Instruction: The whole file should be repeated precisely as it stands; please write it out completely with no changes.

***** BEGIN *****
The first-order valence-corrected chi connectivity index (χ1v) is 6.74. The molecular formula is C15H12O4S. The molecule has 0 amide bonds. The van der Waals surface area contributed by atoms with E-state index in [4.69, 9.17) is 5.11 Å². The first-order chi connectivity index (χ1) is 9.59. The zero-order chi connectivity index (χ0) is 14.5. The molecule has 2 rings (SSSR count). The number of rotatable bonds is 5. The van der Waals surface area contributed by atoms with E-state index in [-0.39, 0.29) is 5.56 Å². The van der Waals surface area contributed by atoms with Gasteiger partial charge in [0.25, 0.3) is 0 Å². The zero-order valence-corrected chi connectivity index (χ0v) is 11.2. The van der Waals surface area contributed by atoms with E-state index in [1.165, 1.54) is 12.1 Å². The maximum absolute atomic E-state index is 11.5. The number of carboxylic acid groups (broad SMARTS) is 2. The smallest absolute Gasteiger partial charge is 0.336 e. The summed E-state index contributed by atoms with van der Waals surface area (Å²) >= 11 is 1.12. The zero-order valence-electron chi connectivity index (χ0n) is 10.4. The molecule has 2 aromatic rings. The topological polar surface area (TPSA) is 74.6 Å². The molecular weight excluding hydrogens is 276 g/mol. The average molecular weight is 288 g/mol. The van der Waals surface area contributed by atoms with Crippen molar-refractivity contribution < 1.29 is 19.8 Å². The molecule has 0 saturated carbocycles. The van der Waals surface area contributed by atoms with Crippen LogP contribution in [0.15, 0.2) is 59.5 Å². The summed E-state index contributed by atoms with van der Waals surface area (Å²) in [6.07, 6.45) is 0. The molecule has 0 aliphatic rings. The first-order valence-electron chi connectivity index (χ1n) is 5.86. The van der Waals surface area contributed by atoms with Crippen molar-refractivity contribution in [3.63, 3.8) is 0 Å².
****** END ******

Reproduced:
The first-order valence-corrected chi connectivity index (χ1v) is 6.74. The molecular formula is C15H12O4S. The molecule has 0 amide bonds. The van der Waals surface area contributed by atoms with E-state index in [4.69, 9.17) is 5.11 Å². The first-order chi connectivity index (χ1) is 9.59. The zero-order chi connectivity index (χ0) is 14.5. The molecule has 2 rings (SSSR count). The number of rotatable bonds is 5. The van der Waals surface area contributed by atoms with E-state index in [-0.39, 0.29) is 5.56 Å². The van der Waals surface area contributed by atoms with Gasteiger partial charge in [0.25, 0.3) is 0 Å². The zero-order valence-corrected chi connectivity index (χ0v) is 11.2. The van der Waals surface area contributed by atoms with E-state index in [1.165, 1.54) is 12.1 Å². The maximum absolute atomic E-state index is 11.5. The number of carboxylic acid groups (broad SMARTS) is 2. The smallest absolute Gasteiger partial charge is 0.336 e. The summed E-state index contributed by atoms with van der Waals surface area (Å²) >= 11 is 1.12. The zero-order valence-electron chi connectivity index (χ0n) is 10.4. The molecule has 2 aromatic rings. The topological polar surface area (TPSA) is 74.6 Å². The molecular weight excluding hydrogens is 276 g/mol. The average molecular weight is 288 g/mol. The van der Waals surface area contributed by atoms with Crippen molar-refractivity contribution < 1.29 is 19.8 Å². The molecule has 0 saturated carbocycles. The van der Waals surface area contributed by atoms with Crippen LogP contribution in [0.15, 0.2) is 59.5 Å². The summed E-state index contributed by atoms with van der Waals surface area (Å²) in [6.07, 6.45) is 0. The molecule has 0 aliphatic rings. The first-order valence-electron chi connectivity index (χ1n) is 5.86. The van der Waals surface area contributed by atoms with Crippen molar-refractivity contribution in [3.63, 3.8) is 0 Å².